Usually referred to as BSF,in effect,a fine version of whitworth. (More threads per inch) Size again refers to the threaded part of the bolt,not the head. BSF spanners are always marked one size larger than the same sized BSW spanner so for example a 1/4 inch BSW is the same size as a 5/16 inch BSF. Nuts and bolts in BSC (British cycle thread) are used on some very early machinery,mainly motorcycles and bicycles or autocycles etc. Whitworth and BSF spanners or sockets will fit these.
British Association,an early thread standard used on small nuts and bolts.These fixings are mainly found on electrical components or instruments etc.Still encountered on some relatively modern machinery and used in model engineering etc.Unusual in the the larger the number on a spanner or socket the smaller the tool. Sizes normally seen range from 0BA to 10BA although sizes from 11BA to 23BA are included in some text books and manuals.The even numbered BA sizes are used more frequently than odd with 2 BA probably the most common.
For spanners and sockets A.F stands for Across Flats and indicates the gap between an open ended spanners jaws and the distance across the nut or bolts parallel faces.Normally measured in fractions of an inch (7/16 or 1/2 etc) or Millimetres. If the measurement is an exact inch fraction they usually simply referred to as 'Imperial' or AF and normally used on UNC or UNF fixings . They are normally marked with the size in fractional inches (1/2 AF,1/4 AF etc) or sometimes with the decimal inch equivalent (50AF or 25AF etc). Some are found marked with a fraction and the letters SAE. Spanners and sockets measured and marked in whole millimetres are intended for metric threaded fixings and are simply called metric.
UNC and UNF.
Unified Coarse or Unified Fine,the thread standard that superseded B.S.W and B.S.F etc. Fast becoming obsolete but commonly used on many vehicles late 50s to 80s or much later on some USA made machinery. Most UNC and UNF fittings are designed for the use of AF (Inch based) tools.
(Extreme right top of page) In USA and some other countries the ring end of a combination or ring spanner is called a box.In UK and others a box spanner is a tubular spanner used to access deeply recessed nuts and bolts.The spanner is normally turned by a detachable tommy bar. Deep sockets will do the same job unless the nut is very deeply recessed and/or access around it is limited,box spanners may then be the only tool that will work as they are normally six sided and thin. The strength of box spanners is limited and they tend to spread if excessive force is used on them.
Six point sockets (hex).
Sockets can be six point (shaped inside as a hexagon) sometimes called mono hex,most impact sockets are six point and coloured black.Rarely small ring spanners are made with hex ends mainly for brake bleed nipples etc. Flare nut wrenches for fuel or brake pipes are often six point with part cut away to allow them to slip over the pipe so that they then grip almost all round the fitting.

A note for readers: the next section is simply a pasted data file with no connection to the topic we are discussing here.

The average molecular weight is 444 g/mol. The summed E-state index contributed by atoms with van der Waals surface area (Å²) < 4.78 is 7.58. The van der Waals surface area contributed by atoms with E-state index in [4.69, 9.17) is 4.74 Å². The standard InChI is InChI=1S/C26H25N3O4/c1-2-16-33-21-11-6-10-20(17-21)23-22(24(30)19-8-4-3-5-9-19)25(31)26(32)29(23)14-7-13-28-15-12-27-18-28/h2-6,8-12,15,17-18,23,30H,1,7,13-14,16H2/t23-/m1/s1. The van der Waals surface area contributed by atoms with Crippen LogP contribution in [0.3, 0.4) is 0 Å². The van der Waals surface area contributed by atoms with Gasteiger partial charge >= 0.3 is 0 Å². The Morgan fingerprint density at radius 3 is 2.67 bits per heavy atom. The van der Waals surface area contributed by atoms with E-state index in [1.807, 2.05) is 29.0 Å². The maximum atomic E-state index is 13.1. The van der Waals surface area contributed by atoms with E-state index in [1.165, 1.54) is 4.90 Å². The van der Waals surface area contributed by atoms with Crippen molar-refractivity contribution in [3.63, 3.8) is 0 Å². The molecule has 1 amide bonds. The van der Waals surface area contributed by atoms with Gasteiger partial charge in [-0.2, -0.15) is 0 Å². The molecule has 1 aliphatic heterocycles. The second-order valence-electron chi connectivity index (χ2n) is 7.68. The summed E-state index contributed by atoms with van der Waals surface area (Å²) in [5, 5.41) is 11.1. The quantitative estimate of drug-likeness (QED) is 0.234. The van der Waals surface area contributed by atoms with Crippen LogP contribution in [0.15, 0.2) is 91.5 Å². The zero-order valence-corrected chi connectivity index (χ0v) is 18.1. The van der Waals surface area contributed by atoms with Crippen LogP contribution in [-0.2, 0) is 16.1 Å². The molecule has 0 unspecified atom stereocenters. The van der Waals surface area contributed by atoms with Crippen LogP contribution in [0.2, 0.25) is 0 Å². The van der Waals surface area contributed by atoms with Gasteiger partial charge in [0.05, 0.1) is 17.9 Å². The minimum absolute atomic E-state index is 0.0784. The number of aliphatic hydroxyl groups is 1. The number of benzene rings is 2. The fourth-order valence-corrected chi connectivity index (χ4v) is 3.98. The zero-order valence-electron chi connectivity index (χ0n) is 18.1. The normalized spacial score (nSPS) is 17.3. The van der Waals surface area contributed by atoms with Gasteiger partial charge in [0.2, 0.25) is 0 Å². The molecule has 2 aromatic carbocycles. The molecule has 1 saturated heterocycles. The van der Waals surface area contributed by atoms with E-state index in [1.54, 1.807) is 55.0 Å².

Twelve point sockets (bi hex).
(Extreme left top of page) Twelve point (or bi hex) sockets are a double hex configuration. Most ring spanners are of bi hex configuration, where access is limited bi hex tools need a smaller movement to turn a nut before they can be removed and refitted to enable the fitting to be turned again.
Flank drive,Hi Torq,wall drive etc are all different designs of sockets or wrenches claimed to drive without putting excess force on the very corners of hexagonal nuts and bolts.
Anything which uses inches or fractions of an inch as its measurement. Thus a 1/2 inch af,or a 1/2 inch whitworth or BSF is an imperial sized spanner or socket,a 19mm is not. We regard Whitworth,BSF,BA and AF as Imperial tools. We don't sell the types of sockets and spanners that are supposed to fit everything from mm to torx and Whitworth. We consider the correct tools for imperial sized fastenings is the imperial sized spanner (or socket) made specifically for it. There are very few imperial tools that we can no longer source,in these cases and where even a second user tool is not in stock,where a metric tool is very close in size we can probably supply a suitable one as an equivalent. We have many,many more tools available than the selection that is shown on the web site.
(Centre top of page.) A spanner with its ends forming a circle,the inside is normally formed with twelve sides (commonly called bi hex) in the same way as a conventional socket . They are normally made with one end being the next size up or down on the other (for example 1/2 x 9/16 inch AF) A combination spanner is one with an open end and a ring end (normally of the same size)
If you are not sure what tools you need for the restoration or repair of your veteran,vintage or classic car or motorcycle study the information above and looking at our imperial to metric etc spanner and socket size conversion charts .
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23 Common Road
We are based in England but can ship tools just about anywhere in the world.